And they came back to me. Okay, sport you got it. The other producer is off the table. Holy cow. Next they said it would be a good idea if you kept the story editor. I said sure. We were now gonna start shooting in about ten weeks so that made sense to me. But can I bring in another one? Sure. But then both of them became unavailable for various reasons and there was just me sitting in the office trying to figure out WTF I was gonna do. I'd gotten the biggest gig of my life, I knew absolutely nothing about the "world" of the series and I had no writers and now I gotta have a "production script" for the first episode in about six or seven weeks (and of course, twenty five more each week after that), as well as find replacement cast members for series regulars that had gone off to the greener pastures of the US. Gulp.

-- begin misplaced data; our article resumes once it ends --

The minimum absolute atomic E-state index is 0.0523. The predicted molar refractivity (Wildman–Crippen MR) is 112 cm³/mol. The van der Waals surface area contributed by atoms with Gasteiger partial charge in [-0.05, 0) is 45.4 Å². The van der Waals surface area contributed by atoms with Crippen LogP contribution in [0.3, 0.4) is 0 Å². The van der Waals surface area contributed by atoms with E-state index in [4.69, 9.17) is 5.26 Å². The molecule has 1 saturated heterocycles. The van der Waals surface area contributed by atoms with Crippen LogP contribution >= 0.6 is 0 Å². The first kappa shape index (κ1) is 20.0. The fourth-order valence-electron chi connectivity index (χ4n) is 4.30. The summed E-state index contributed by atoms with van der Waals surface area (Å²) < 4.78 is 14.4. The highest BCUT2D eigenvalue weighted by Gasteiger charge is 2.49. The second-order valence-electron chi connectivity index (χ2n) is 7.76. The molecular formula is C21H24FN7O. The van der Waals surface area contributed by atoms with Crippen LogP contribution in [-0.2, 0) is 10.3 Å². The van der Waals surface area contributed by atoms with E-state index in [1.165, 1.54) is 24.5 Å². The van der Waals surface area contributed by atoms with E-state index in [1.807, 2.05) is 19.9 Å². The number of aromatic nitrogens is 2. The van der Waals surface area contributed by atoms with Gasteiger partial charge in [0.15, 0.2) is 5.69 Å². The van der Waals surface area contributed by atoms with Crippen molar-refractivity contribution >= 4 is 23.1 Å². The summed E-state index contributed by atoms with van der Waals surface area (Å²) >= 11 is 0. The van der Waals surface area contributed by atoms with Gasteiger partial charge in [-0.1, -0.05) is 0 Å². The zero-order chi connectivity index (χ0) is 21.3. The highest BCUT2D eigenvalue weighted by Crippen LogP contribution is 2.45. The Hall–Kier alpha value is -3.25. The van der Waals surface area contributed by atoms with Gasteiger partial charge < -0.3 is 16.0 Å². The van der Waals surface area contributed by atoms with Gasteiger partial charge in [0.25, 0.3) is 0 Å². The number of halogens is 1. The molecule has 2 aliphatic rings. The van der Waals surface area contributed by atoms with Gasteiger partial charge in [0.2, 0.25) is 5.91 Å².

So the calls went out to the experienced writers. I talked to a bunch of them but soon realized that becuase of their experience I was actually gonna have to convince them that my ideas were right. And I didn't have either the time or the rhetorical skill to do that. So I interviewed newbies. One had never written a script, one had written half a script (the show intern the year previous) and the third had written a half hour show once. But I liked the cut of their jibs and I knew that they would sweat blood for me (the magnanimous provider of the "big break') so I figured these people were gonna be "my team". There was now only a production company and a network to convince. Seaton had a Springsteen poster in his office. That was my in.